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Reproductive performance, early progeny wastage, and cervix response using fixed-time intrauterine or transcervical insemination or natural service following synchronization of estrus and ovulation in goats

Loetz Urquiola, Erick R.
Scope and Method of Study:
Assisted reproductive technologies provide necessary tools for improving farm revenue. Hormonal estrus and ovulation synchronization, while decreasing costs of production and allowing for economies of scale advantage, reduce reproductive efficiency. A randomized experimental prospective field and clinical trial using ultrasound imaging was conducted to determine the effect of estrus/ovulation synchronization protocol on goat reproductive performance, prenatal and perinatal losses, and cervix response of dairy, meat and fiber production phenotypes using fixed-time insemination by different breeding procedures.
Findings and Conclusions:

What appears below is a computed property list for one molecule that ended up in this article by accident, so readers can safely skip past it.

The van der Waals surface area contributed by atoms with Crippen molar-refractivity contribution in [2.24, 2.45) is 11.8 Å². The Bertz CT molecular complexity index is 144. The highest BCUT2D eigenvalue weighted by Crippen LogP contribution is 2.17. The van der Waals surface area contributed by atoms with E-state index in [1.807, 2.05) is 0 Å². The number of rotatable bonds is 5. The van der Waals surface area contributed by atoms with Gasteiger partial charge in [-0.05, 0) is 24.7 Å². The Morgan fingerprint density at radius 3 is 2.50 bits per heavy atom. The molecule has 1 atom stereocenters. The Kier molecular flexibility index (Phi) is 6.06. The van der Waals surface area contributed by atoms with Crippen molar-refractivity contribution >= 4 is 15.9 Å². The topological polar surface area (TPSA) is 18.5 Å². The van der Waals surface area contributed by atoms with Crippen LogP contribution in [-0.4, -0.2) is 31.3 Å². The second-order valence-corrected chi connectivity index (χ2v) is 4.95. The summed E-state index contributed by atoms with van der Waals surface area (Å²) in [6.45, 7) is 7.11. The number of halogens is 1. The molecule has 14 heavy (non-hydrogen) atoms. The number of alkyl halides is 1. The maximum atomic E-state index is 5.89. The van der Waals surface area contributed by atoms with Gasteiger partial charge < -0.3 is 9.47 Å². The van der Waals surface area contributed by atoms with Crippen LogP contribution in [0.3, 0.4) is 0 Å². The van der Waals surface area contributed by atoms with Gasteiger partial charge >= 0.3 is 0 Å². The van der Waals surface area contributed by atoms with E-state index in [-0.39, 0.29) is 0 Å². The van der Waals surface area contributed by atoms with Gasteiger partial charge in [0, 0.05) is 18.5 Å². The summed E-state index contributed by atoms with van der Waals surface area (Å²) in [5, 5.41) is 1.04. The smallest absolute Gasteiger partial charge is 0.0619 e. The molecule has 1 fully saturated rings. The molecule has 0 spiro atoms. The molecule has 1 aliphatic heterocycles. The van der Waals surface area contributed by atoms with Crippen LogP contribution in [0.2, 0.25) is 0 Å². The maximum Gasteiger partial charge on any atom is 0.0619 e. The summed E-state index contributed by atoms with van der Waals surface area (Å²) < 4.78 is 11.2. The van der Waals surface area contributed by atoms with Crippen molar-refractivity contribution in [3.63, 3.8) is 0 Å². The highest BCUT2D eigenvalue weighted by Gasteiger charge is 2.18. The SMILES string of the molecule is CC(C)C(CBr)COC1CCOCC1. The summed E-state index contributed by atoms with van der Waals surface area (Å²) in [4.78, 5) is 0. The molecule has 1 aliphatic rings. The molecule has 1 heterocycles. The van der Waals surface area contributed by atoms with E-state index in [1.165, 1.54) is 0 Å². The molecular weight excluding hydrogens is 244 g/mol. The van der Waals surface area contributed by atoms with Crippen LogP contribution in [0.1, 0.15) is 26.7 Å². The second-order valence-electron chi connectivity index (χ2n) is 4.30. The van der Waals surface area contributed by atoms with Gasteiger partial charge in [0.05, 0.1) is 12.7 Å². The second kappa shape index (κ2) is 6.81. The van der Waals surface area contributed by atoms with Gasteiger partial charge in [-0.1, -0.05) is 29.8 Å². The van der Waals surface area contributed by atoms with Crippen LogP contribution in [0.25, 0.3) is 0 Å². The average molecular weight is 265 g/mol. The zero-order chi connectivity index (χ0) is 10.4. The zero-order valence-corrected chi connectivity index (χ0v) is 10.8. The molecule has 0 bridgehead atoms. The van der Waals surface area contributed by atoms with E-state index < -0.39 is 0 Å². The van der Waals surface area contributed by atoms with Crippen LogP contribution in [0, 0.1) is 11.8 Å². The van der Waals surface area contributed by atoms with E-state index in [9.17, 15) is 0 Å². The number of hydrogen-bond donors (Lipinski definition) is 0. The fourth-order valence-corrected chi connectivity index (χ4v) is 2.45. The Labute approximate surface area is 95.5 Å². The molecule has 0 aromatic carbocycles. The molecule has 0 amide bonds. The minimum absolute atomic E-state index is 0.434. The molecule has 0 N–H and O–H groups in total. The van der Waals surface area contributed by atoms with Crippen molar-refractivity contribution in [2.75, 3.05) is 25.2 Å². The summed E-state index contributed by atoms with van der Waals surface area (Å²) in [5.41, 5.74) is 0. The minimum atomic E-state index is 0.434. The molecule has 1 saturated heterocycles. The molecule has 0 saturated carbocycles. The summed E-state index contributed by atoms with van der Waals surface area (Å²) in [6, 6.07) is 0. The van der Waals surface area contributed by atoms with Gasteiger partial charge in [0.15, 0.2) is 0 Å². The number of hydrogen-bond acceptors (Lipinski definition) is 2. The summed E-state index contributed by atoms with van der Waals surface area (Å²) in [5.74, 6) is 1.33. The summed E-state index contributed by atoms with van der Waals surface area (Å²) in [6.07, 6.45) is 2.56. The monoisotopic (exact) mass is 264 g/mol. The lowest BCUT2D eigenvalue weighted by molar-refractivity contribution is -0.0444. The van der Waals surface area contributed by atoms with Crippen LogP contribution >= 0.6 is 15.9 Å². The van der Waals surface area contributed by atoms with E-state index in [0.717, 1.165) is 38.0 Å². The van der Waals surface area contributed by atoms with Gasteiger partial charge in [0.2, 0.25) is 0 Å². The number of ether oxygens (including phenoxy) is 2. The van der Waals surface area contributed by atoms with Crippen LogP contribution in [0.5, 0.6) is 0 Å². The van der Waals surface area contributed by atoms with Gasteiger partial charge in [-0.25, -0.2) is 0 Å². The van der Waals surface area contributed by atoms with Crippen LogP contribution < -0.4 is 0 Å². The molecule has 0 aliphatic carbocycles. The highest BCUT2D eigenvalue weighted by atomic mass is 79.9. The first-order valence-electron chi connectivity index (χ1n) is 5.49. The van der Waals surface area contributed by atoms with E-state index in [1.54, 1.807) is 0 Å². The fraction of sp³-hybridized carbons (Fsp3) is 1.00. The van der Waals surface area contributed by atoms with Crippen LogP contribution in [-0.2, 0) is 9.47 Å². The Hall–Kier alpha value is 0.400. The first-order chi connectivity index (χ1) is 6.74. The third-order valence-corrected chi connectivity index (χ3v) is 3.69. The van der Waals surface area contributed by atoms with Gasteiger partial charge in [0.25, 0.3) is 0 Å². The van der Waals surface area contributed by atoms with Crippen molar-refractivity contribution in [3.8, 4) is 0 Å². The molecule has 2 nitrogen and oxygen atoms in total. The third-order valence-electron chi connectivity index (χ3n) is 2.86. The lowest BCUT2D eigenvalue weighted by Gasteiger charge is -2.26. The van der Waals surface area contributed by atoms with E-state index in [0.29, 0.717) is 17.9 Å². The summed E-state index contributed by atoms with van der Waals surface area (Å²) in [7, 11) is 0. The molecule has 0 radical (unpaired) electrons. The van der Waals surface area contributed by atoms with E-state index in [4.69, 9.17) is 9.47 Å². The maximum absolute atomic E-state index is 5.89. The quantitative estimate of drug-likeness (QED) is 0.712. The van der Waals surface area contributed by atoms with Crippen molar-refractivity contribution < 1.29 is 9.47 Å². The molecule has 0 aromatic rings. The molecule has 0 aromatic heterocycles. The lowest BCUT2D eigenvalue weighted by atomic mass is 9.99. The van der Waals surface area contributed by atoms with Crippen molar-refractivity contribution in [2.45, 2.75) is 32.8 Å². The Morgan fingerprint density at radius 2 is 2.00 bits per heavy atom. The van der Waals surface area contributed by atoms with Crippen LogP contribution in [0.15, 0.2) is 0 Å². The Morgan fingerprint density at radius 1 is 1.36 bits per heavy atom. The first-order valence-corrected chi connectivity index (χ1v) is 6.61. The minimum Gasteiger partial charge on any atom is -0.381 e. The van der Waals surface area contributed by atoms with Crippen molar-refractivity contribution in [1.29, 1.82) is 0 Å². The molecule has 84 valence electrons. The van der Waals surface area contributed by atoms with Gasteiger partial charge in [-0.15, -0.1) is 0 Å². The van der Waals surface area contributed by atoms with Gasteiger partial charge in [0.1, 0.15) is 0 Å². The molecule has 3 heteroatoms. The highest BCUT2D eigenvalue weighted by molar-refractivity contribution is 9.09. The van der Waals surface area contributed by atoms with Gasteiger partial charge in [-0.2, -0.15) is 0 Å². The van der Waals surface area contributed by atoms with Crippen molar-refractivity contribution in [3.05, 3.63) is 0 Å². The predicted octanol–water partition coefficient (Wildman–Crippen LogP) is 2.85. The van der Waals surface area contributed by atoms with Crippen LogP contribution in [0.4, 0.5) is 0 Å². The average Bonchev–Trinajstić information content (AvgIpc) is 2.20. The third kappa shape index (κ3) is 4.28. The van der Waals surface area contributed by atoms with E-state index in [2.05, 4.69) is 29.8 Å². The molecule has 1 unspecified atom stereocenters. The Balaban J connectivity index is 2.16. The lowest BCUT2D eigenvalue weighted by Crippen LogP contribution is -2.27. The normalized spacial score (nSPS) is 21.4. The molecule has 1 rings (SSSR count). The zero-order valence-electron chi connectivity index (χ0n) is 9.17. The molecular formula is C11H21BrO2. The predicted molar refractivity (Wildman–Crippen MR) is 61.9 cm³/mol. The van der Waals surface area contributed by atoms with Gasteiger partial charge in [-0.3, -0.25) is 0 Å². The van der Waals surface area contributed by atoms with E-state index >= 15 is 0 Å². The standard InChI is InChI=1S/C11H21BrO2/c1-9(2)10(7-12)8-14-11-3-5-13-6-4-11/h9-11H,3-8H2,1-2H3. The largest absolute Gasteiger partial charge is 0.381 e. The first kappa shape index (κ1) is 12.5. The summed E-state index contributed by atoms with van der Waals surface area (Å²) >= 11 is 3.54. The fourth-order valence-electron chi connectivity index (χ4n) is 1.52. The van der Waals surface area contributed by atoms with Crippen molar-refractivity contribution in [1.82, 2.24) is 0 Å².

Compared to natural service most reproductive efficiency traits used to describe goat reproductive performance were negatively influenced by the assisted reproductive technologies implemented. When hormonal estrus/ovulation synchronization protocols are used in conjunction with fixed-time breeding initial acceptable conception rates are reduced by time of parturition, hence kidding rates are lower across breeds, ages, and parity categories. The decrease in reproductive performance is mainly due to short P4 exposure combined with fixed-time breeding rather than concurrent use of eCG and hCG, although the use of the chorionic gonadotropins resulted in high early progeny wastage particularly embryonic mortality. Goats displayed a pattern of early rather than late progeny loss. Prenatal losses were influenced by: breed, age and time of exposure to P4. Increased prenatal losses were influenced by breeding procedures particularly excessive manipulation during trans-cervical artificial insemination. Short P4 exposure increased breeding time investment, made less likely to traverse the cervix, and thus influenced the site of semen deposition. The use of real-time ultrasound imaging for pregnancy diagnosis at 45 days post-breeding resulted in high sensitivity, accuracy, and precision. However, the technology was not reliable to establish the number of embryos in non-tractable goat production phenotypes and/or parity categories under field conditions.